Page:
Politicians attribute an array of problems to the failure of integration, but in this article, I will argue that we are in fact dealing with the failure of hospitality. And I will also argue that we don’t need to fix it.
Sociologists from the Berlin Institute for Population and Development report “that foreigners who come to live in Germany tend to remain strangers, even after 50 years and three generations in some cases.”1 The immigrant populations in Belgium tend to disassociate with the Flemish and Walloon regional communities while sometimes paradoxically sharing the idea of “Belgian” identity far more optimistically than “titular” communities.2 Researchers indicate,3 that the newcomers are scrupulously analyzed by the host societies as problematic with this “scapegoat logic”: it allows them to ignore the universal structural problems of the society such as inequality. Politicians attribute an array of problems to the failure of integration, but in this article, I will argue that we are in fact dealing with the failure of hospitality. And I will also argue that we don’t need to fix it.
Avenir Institute, Teoksenia, wydruk cyfrowy. Denis Maksimov, 2019.
The term “hospitality” has many distinctive definitions and origins. In Ancient Greece, one of the most important protocols of social life was called theoxenia. Xenos (θεός – “god”; ξένος, – “alien,” “foreign,” “strange,” “unusual,” “guest”) is an ambiguous term that had been used in Greek poetry from at least Homer onwards. The interpretation of it fluctuates from “stranger” to “guest friend” all the way to “enemy.” Further I would use “xenos” as the term referring to “newcomer” that isn’t defined from the perspective of the host’s understanding of an identity. Xenos is not a particular fixed identity such as guest, stranger, enemy, Other, visitor, partner, etc. – but it is all of them and much more at the very same time.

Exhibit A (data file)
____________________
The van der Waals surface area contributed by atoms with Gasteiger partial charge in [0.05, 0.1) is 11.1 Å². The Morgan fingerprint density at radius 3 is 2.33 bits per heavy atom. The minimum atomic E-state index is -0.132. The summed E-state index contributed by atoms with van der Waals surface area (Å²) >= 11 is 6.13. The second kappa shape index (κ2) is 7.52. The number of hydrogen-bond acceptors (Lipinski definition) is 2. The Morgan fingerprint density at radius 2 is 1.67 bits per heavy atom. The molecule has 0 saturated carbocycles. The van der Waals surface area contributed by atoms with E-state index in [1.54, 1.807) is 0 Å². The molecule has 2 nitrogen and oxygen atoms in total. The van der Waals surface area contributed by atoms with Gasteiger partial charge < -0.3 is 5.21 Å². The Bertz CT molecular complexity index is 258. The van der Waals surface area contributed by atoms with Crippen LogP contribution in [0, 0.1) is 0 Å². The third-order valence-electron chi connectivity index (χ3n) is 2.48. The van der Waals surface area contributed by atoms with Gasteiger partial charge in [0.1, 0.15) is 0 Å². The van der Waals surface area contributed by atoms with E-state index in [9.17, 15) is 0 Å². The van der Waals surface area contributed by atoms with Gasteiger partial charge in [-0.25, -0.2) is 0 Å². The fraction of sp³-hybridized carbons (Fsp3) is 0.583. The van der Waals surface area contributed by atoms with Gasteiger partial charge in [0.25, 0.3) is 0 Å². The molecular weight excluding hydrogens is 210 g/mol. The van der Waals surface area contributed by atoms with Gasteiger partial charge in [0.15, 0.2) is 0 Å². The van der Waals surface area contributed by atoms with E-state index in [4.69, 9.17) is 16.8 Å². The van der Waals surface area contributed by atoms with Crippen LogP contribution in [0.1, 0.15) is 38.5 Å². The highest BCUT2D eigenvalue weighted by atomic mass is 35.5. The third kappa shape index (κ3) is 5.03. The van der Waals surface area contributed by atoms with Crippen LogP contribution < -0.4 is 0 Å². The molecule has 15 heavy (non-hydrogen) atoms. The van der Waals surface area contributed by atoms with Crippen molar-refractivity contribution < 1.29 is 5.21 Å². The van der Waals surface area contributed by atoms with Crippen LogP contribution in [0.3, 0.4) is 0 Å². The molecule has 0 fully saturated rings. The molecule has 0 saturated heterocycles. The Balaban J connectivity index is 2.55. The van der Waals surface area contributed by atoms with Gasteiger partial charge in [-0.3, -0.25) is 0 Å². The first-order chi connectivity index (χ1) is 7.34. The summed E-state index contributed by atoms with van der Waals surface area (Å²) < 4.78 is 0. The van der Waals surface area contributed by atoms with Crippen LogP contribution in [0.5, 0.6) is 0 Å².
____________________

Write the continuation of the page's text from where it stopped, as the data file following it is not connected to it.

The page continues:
Theoxenia as a protocol of relating to the Other played an incremental role in the narratives that came down to us from Ancient Greek poets. In the last book of Homer’s The Iliad, the king of Troy, Priam, comes to the camp of Achaeans to claim the body of his fallen son Hector and the Greek hero Achilles, abiding by the rules of theoxenia, allows him to stay and provides him with food, a warm bed, and entertainment despite the hostilities on the battlefield and his own personal rage over the death of Patroclus.
The respect towards an unknown Other was a subject of special importance since (s)he/them could have been a disguised god. In the first book of The Odyssey, Telemachus welcomes Athena (masked as a humble maiden) into his home and protects her from the advances of Penelope’s rude suitors. He exercises the ritual of theoxenia and earns her favor, which leads to a change of heart in the goddess towards aiding his father Odysseus, who was abandoned by Athena for stealing a sacred statue of her from Troy’s temple in order to bring victory to Achaeans in the 10-year war. The return of Athena’s favor and further aid to Odysseus was justified by his son’s respect of theoxenia.
Gerard Lairesse, Hermes nakazujący Kaplipso wypiścić Odysusza, olej na płótnie, ok. 1670.
Let’s have a closer look at the key differences between hospitality and theoxenia. Hospitality in a neoliberal democratic Western-led world is one of the industries with key performance indicators, production, quality standards, is immediately and contractually reciprocal, and has attached to it an economy of profit.